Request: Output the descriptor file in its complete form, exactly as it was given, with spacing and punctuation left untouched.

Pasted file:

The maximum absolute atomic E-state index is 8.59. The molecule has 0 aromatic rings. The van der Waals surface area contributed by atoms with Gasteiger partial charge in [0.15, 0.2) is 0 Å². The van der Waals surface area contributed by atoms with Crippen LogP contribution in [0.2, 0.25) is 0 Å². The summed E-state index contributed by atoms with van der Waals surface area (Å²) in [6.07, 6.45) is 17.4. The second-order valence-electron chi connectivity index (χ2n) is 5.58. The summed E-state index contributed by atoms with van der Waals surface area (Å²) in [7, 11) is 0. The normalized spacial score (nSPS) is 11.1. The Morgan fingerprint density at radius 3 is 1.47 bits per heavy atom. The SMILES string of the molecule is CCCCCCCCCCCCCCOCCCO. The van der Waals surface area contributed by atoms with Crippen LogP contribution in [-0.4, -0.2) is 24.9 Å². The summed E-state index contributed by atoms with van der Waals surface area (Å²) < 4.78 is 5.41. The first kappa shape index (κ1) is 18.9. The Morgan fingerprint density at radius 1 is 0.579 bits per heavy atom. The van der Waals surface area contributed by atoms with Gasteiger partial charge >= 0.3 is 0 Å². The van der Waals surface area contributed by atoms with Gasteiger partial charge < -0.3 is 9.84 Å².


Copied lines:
The maximum absolute atomic E-state index is 8.59. The molecule has 0 aromatic rings. The van der Waals surface area contributed by atoms with Gasteiger partial charge in [0.15, 0.2) is 0 Å². The van der Waals surface area contributed by atoms with Crippen LogP contribution in [0.2, 0.25) is 0 Å². The summed E-state index contributed by atoms with van der Waals surface area (Å²) in [6.07, 6.45) is 17.4. The second-order valence-electron chi connectivity index (χ2n) is 5.58. The summed E-state index contributed by atoms with van der Waals surface area (Å²) in [7, 11) is 0. The normalized spacial score (nSPS) is 11.1. The Morgan fingerprint density at radius 3 is 1.47 bits per heavy atom. The SMILES string of the molecule is CCCCCCCCCCCCCCOCCCO. The van der Waals surface area contributed by atoms with Crippen LogP contribution in [-0.4, -0.2) is 24.9 Å². The summed E-state index contributed by atoms with van der Waals surface area (Å²) < 4.78 is 5.41. The first kappa shape index (κ1) is 18.9. The Morgan fingerprint density at radius 1 is 0.579 bits per heavy atom. The van der Waals surface area contributed by atoms with Gasteiger partial charge >= 0.3 is 0 Å². The van der Waals surface area contributed by atoms with Gasteiger partial charge < -0.3 is 9.84 Å².